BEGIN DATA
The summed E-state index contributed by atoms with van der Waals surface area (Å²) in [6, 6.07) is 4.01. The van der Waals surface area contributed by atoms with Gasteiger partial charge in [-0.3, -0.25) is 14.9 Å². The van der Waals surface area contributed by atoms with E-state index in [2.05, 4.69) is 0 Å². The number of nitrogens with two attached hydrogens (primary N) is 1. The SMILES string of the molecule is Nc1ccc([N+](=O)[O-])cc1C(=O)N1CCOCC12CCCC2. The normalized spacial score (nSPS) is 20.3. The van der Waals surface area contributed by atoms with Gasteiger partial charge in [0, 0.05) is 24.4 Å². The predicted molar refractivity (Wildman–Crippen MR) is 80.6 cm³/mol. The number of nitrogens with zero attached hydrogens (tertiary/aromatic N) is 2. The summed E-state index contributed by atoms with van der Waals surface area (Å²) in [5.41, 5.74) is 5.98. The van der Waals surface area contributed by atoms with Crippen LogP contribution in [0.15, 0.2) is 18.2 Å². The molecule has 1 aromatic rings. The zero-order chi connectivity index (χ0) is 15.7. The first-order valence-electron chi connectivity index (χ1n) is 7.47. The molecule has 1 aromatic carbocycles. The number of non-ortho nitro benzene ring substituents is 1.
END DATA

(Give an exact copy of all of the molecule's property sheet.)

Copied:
The summed E-state index contributed by atoms with van der Waals surface area (Å²) in [6, 6.07) is 4.01. The van der Waals surface area contributed by atoms with Gasteiger partial charge in [-0.3, -0.25) is 14.9 Å². The van der Waals surface area contributed by atoms with E-state index in [2.05, 4.69) is 0 Å². The number of nitrogens with two attached hydrogens (primary N) is 1. The SMILES string of the molecule is Nc1ccc([N+](=O)[O-])cc1C(=O)N1CCOCC12CCCC2. The normalized spacial score (nSPS) is 20.3. The van der Waals surface area contributed by atoms with Gasteiger partial charge in [0, 0.05) is 24.4 Å². The predicted molar refractivity (Wildman–Crippen MR) is 80.6 cm³/mol. The number of nitrogens with zero attached hydrogens (tertiary/aromatic N) is 2. The summed E-state index contributed by atoms with van der Waals surface area (Å²) in [5.41, 5.74) is 5.98. The van der Waals surface area contributed by atoms with Crippen LogP contribution in [0.15, 0.2) is 18.2 Å². The molecule has 1 aromatic rings. The zero-order chi connectivity index (χ0) is 15.7. The first-order valence-electron chi connectivity index (χ1n) is 7.47. The molecule has 1 aromatic carbocycles. The number of non-ortho nitro benzene ring substituents is 1.